Metals and Plastics Machine Setters and Operators - 49.6 to 50.1%

Yau found a high rate of divorce among two types of machine setters and operators. Rolling machine setters, operators, and tenders for metals and plastic had a rate of 50.1%, while extruding and drawing machine setters, operators, and tenders had a rate of 49.6%.

These manufacturing careers often have two things in common that can challenge a marriage — low income and lower education levels. There is job insecurity, too, as people working in these positions may experience higher unemployment rates. All these factors can contribute to higher divorce rates.

Massage Therapists - 47.8%

Massage therapy is a field that's highly dominated by women. And while it may sound archaic, a study conducted by Boston University found women who work are more likely to find themselves in divorce court than those who don't. Plus, massage therapists spend a lot of time in close personal contact with repeat clients in private to semi-private settings, which could also be a contributing factor.

Licensed Practical and Licensed Vocation Nurses - 47%

Hospital emergency

Job stress and odd hours are the most likely contributors to high divorce rates in nursing. Nurses often work long hours, weekend and night shifts, and holidays, which means lots of time away from their families. LPNs and LVNs can also struggle with low pay, juggling career and family, and lots of stress from dealing with sick patients.

First-Line Supervisors of Correctional Officers - 46.9%

Working in a correctional facility means long days in a very high-stress environment. Along with high divorce rates, correctional officers and their supervisors may suffer from post-traumatic stress disorder, anxiety, depression, substance abuse, and suicide, as well as high rates of heart disease, stroke, and diabetes. A study of correctional officers found that the conflict between their family life and their work life was the most difficult problem they faced with their job, and these are clear contributors to divorce.

Dancers and Choreographers - 46.8%

The lifestyle of a professional dancer isn't necessarily conducive to married life, which may be why this career has such a high divorce rate. In addition to having a relatively low pay rate, which can play a significant role in causing divorce, dancers also work extremely long hours and are always on the road. Dancers may also have lower educational levels, and income may be insecure or low.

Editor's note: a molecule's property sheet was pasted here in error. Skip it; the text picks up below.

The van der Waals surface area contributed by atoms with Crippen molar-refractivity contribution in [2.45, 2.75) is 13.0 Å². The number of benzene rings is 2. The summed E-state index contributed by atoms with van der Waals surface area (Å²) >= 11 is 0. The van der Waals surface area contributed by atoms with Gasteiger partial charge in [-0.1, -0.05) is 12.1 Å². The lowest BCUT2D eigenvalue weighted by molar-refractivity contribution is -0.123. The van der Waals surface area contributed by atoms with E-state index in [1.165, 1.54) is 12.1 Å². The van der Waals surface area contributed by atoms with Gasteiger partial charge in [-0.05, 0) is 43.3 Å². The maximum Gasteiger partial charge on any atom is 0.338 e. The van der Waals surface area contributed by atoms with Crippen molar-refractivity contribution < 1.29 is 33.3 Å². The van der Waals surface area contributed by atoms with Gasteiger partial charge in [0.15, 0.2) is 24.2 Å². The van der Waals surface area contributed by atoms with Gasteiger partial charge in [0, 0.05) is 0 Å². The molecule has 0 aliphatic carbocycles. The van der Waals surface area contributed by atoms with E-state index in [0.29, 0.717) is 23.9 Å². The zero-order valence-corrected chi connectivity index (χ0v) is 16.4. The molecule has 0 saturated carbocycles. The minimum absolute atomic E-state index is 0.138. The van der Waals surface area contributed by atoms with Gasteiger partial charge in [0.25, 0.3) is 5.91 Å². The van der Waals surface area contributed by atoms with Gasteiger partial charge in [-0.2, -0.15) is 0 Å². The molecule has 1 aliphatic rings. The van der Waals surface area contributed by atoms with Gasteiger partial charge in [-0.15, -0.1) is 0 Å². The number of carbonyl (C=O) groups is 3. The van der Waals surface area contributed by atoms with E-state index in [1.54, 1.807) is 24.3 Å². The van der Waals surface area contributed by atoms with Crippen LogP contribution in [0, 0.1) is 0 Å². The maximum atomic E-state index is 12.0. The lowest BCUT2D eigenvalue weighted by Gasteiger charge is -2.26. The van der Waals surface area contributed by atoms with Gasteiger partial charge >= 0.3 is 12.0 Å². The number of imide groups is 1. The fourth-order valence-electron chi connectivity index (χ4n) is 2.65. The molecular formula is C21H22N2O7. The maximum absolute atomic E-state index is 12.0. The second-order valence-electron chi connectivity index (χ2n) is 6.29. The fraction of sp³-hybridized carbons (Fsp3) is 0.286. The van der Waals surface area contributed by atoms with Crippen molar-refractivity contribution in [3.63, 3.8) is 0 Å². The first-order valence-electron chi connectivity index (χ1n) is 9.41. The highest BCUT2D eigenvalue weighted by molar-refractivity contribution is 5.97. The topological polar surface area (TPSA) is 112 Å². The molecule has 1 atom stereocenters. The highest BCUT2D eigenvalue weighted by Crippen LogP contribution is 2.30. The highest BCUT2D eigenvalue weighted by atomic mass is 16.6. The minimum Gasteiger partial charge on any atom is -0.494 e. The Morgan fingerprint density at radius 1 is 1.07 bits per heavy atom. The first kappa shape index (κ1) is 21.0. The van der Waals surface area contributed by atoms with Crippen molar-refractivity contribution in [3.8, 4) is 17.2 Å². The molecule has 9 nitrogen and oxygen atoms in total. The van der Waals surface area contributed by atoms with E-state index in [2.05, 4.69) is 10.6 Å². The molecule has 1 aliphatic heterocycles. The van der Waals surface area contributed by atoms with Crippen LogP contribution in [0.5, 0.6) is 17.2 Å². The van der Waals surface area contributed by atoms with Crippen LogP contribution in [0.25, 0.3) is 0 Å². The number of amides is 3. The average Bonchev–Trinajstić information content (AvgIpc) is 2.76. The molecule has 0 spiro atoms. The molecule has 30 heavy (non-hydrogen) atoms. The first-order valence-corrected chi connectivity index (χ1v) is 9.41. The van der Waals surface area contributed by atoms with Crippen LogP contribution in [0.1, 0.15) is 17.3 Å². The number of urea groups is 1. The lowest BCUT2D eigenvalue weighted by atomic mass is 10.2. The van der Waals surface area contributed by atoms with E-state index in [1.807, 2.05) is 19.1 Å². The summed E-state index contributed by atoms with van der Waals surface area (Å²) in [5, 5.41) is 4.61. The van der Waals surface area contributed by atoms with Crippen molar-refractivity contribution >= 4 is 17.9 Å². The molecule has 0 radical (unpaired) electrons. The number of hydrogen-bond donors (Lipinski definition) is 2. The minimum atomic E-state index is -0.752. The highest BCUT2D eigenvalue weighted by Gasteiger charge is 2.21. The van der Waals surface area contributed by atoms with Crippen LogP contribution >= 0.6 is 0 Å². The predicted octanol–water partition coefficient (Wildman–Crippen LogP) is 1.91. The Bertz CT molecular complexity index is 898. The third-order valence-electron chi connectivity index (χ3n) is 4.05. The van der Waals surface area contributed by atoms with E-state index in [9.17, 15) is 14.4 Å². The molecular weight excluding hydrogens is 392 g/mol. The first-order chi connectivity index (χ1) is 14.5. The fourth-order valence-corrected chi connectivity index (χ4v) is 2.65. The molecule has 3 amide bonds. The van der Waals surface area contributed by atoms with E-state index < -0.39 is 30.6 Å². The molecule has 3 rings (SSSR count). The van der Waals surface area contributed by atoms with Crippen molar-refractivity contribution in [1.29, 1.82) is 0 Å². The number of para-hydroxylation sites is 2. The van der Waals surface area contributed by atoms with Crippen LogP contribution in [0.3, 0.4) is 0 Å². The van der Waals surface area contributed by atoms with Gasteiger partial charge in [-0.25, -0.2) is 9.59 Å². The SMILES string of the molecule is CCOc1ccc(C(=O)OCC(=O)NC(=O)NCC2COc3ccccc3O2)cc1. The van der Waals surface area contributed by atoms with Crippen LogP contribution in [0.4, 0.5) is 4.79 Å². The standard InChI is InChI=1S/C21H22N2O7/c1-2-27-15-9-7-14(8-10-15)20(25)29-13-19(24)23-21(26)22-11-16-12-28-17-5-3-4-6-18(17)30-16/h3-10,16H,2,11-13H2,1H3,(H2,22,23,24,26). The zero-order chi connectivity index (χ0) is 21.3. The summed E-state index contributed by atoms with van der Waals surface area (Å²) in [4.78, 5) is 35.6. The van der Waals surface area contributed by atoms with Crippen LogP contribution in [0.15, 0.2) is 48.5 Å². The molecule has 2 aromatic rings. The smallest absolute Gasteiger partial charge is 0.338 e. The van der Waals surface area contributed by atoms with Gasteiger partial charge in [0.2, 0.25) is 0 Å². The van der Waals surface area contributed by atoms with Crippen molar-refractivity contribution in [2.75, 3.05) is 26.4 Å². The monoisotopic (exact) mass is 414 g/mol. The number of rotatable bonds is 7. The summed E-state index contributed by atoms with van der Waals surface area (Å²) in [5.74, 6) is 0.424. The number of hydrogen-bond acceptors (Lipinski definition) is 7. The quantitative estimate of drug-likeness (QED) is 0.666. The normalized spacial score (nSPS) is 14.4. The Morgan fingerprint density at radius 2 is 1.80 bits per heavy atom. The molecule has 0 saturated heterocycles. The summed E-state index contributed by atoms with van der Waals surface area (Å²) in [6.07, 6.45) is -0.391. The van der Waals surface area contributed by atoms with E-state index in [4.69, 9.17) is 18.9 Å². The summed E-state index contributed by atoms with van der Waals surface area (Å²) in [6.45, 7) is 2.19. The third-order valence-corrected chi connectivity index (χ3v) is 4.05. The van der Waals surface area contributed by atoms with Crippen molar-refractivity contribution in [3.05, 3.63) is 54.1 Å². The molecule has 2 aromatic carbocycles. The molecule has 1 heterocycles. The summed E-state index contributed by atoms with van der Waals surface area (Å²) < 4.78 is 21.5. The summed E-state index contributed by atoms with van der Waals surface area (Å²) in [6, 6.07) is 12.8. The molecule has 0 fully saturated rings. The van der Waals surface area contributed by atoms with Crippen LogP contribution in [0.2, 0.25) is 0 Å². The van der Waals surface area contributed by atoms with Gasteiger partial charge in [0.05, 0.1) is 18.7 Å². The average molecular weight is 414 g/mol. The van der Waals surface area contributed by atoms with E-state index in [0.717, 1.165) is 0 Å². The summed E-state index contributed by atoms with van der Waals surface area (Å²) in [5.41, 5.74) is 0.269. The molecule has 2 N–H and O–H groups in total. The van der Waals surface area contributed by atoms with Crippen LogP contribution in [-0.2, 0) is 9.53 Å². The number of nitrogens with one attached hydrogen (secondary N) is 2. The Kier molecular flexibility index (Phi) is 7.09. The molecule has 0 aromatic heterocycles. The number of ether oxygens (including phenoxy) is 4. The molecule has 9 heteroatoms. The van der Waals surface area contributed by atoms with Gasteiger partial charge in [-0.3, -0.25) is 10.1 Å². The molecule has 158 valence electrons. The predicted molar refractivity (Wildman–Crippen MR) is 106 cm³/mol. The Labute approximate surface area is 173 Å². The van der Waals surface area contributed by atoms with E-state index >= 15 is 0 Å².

Careers With Lowest Divorce Rates

Just as there are statistical factors that make it more likely for you and your spouse to divorce, other factors make it more likely your marriage will work. Happy marriages last. Factors that can make a marriage more enduring include having a college degree, sharing similar backgrounds, and having the same outlook on marriage, family, and kids. Some careers with the lowest divorce rates in Yau's review are listed below.

Actuaries - 17%

The profession with the lowest divorce rate fits the description of the types of positions that lead to fewer divorces. Actuaries — who make their living by examining data and predicting risk for insurance — need a higher level of education to be employed in their field. It's also a stable career with a high median income in the low six figures.

Physical Scientists, Medical Scientists, and Life Scientists - 18.9 to 19.6%

The Yau study found that different types of scientists made the list of the lowest divorce rates. The personality characteristics that make someone a good scientist also make them more likely to have a successful marriage. Scientists tend to be highly logical and rational people who maintain a sort of flexibility when it comes to problem-solving. And recent scientific studies on making a marriage work could provide individuals who are physical scientists (18.9%) and medical/life scientists (19.6%) a roadmap to maintaining a successful marriage.

Clergy - 19.8%

Almost every, if not every, denomination believes in holding true to a promise made to whatever divine being that forms the basis of their faith. Clergy members are often committed to working their marital problems out, a key factor in making a marriage more likely to work. Also, spiritual leaders operate as role models for their flock, including providing marital counseling when required. This higher knowledge of the benefits of honoring and respecting your spouse may play a role in keeping this group's marriages together.

Software Developers, Applications and System Software - 20.3%

Woman coding at night

Like other low-divorce rate professions, successful software developers have similar qualities as scientists and actuaries. These professions all involve reviewing data, calculating risks and possible outcomes, and, in a developer's case, using logic and careful planning to design software. Software development is also a high-income profession, with starting annual salaries at around $95,000, and it requires a high level of education to succeed. Many software developers also work remotely, which allows them to spend more time with their spouses and families.